How to fish Lake of the Ozarks

Osage Beach, Mo. — Lake of the Ozarks will showcase its superb bass fishing during three B.A.S.S. events slated for the lake.

The Central Missouri reservoir will host the Carhartt Bassmaster College Midwest Conference Regional March 29-31, followed by the Costa Bassmaster High School Midwest Open April 2 and the B.A.S.S. Nation Central Regional April 5-7.

While he had not been on the Lake of the Ozarks for more than a decade, Bassmaster Elite Series pro Mike McClelland said he was reminded of how much fun it was to fish there when he recently competed in the Missouri Invitational Fishing and Golf Championship at the lake. The Buena Vista, Ark., pro honed his skills fishing tournaments at Ozark highland reservoirs, including Lake of the Ozarks.

The northernmost reservoir in the Ozark foothills has some similarities and differences in comparison to the other Ozark highland lakes McClelland has fished. “The biggest thing that makes Lake of the Ozarks such an incredible fishery is all of the boat docks on the lake (similar to Oklahoma’s Grand Lake),” McClelland said. “So many of the fish are protected from angling most of the year because of all the cover boat docks allow them to have.”

“The lake is also extremely fertile and has a huge concentration of shad,” he said. “It just has a huge forage base including bluegill and crappie that is absolutely phenomenal. I really believe that more bass forage on crappie than we can ever imagine.”

The Lake of the Ozarks features the same defined creek channels and turns as the rest of the Ozark highland reservoirs. “As an Ozark angler the one thing you really learn to rely on are fishing those channel turns and figuring out what part of the channel turns the fish are in,” McClelland said. “There are some days when bass are going to be on the very ends of those and there are times of the year when they are going to be in the middle of them. Once you figure out where the fish are set up in those channel bends in the major creek arms it can really be an easy way to duplicate the pattern throughout the course of the lake.”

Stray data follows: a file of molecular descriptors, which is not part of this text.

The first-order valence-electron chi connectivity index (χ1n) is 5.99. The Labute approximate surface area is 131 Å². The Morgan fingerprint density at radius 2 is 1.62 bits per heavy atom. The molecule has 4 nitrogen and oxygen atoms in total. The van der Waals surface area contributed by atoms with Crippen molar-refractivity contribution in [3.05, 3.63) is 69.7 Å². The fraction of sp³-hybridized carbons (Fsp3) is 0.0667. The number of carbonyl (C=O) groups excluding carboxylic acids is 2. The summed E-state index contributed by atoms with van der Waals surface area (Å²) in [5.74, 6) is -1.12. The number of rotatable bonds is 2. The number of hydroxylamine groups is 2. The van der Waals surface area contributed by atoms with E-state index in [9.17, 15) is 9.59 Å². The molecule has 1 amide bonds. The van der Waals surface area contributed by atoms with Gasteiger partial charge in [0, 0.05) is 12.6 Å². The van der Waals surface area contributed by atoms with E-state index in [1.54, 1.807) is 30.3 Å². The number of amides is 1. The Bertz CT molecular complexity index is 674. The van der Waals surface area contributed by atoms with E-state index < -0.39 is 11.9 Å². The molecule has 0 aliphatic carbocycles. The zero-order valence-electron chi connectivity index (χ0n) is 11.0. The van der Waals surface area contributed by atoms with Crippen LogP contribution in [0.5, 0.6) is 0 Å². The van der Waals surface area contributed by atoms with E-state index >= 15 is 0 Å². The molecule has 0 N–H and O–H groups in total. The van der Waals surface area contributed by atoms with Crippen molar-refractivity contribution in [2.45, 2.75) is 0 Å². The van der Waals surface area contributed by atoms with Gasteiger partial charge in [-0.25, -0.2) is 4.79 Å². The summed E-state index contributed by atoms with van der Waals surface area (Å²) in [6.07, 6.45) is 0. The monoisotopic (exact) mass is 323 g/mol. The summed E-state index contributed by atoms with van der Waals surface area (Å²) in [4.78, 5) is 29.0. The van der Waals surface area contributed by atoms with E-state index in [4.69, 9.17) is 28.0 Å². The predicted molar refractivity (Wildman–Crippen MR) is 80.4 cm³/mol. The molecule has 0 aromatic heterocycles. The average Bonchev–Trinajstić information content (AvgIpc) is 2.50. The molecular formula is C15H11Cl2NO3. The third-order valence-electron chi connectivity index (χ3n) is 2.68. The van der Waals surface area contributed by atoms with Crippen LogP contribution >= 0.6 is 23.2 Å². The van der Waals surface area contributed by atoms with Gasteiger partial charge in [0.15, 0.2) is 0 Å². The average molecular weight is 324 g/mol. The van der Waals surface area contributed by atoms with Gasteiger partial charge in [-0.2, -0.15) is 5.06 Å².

McClelland believes the major difference between Lake of the Ozarks and its Ozark highland neighbors is the lake’s productivity throughout its 54,000 acres. “What really amazes me about Lake of the Ozarks is the consistency of the lake from end to end,” he said. “The versatility the lake has to offer is unbelievable.”

Any time he competed on the Lake of the Ozarks McClelland thought the tournament could be won in any section of the lake. “I really believed the lake could potentially produce a winning stringer nearly from (Bagnell) dam as far up the (Osage) river as you can go at any given time,” he said. “Whereas (the Ozarks lakes of) Table Rock, Bull Shoals and Beaver really fish sketchier and there are times when certain sections of those lakes are working and the rest of those lakes don’t seem to be on.”

During the two-week period in the spring when the three B.A.S.S. events come to the lake, most of the bass will be in the prespawn stage. McClelland recommends the competitors key on the black rocks Ozark anglers call “lava” rock. “Any of those areas where you have that dark-colored rock close to gravel transition areas are really key focus points for me that time of the year,” McClelland said. “I think the heat from those dark-colored rocks pulls up those fish especially when they are getting closer to that spawning period. “

McClelland’s favorite lures to throw for prespawn Ozark bass in clear to stained water are Spro McStick 110 and 115 stickbaits and Spro RkCrawler crankbaits.  “If the water gets really dirty, Lake of the Ozarks is a good spinnerbait lake in the spring,” McClelland said.

For more information on lodging and dining at the Lake of the Ozarks, visit or call the Lake of the Ozarks Convention and Visitor Bureau at 1-800- 386-5253.

Copies of John Neporadny’s book, THE Lake of the Ozarks Fishing Guide, are available at